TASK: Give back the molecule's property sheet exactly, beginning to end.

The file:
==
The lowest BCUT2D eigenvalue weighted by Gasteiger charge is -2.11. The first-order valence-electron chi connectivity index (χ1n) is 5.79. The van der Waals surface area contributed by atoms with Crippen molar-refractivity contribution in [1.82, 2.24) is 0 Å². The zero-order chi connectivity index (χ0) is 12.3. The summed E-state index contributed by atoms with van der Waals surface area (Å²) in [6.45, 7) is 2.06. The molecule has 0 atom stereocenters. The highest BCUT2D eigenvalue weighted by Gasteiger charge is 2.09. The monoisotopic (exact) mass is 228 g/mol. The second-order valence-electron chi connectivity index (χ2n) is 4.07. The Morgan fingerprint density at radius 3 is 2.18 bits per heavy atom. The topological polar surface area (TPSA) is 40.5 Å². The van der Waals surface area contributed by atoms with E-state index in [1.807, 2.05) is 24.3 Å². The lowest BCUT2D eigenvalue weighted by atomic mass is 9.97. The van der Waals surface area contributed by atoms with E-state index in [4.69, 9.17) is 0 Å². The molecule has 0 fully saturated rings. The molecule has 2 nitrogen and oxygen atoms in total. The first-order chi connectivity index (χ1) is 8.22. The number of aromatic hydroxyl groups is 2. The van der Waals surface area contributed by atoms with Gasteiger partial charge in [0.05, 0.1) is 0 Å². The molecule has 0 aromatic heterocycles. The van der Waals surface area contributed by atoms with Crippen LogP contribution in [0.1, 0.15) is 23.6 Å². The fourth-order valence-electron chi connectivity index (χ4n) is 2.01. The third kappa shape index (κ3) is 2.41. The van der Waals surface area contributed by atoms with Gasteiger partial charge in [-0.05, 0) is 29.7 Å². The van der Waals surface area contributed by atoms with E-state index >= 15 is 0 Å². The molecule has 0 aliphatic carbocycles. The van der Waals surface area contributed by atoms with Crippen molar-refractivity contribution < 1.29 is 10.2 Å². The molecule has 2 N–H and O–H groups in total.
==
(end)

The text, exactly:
The lowest BCUT2D eigenvalue weighted by Gasteiger charge is -2.11. The first-order valence-electron chi connectivity index (χ1n) is 5.79. The van der Waals surface area contributed by atoms with Crippen molar-refractivity contribution in [1.82, 2.24) is 0 Å². The zero-order chi connectivity index (χ0) is 12.3. The summed E-state index contributed by atoms with van der Waals surface area (Å²) in [6.45, 7) is 2.06. The molecule has 0 atom stereocenters. The highest BCUT2D eigenvalue weighted by Gasteiger charge is 2.09. The monoisotopic (exact) mass is 228 g/mol. The second-order valence-electron chi connectivity index (χ2n) is 4.07. The Morgan fingerprint density at radius 3 is 2.18 bits per heavy atom. The topological polar surface area (TPSA) is 40.5 Å². The van der Waals surface area contributed by atoms with E-state index in [1.807, 2.05) is 24.3 Å². The lowest BCUT2D eigenvalue weighted by atomic mass is 9.97. The van der Waals surface area contributed by atoms with E-state index in [4.69, 9.17) is 0 Å². The molecule has 0 fully saturated rings. The molecule has 2 nitrogen and oxygen atoms in total. The first-order chi connectivity index (χ1) is 8.22. The number of aromatic hydroxyl groups is 2. The van der Waals surface area contributed by atoms with Gasteiger partial charge in [0.05, 0.1) is 0 Å². The molecule has 0 aromatic heterocycles. The van der Waals surface area contributed by atoms with Crippen LogP contribution in [0.1, 0.15) is 23.6 Å². The fourth-order valence-electron chi connectivity index (χ4n) is 2.01. The third kappa shape index (κ3) is 2.41. The van der Waals surface area contributed by atoms with Gasteiger partial charge in [-0.05, 0) is 29.7 Å². The van der Waals surface area contributed by atoms with E-state index >= 15 is 0 Å². The molecule has 0 aliphatic carbocycles. The van der Waals surface area contributed by atoms with Crippen molar-refractivity contribution < 1.29 is 10.2 Å². The molecule has 2 N–H and O–H groups in total.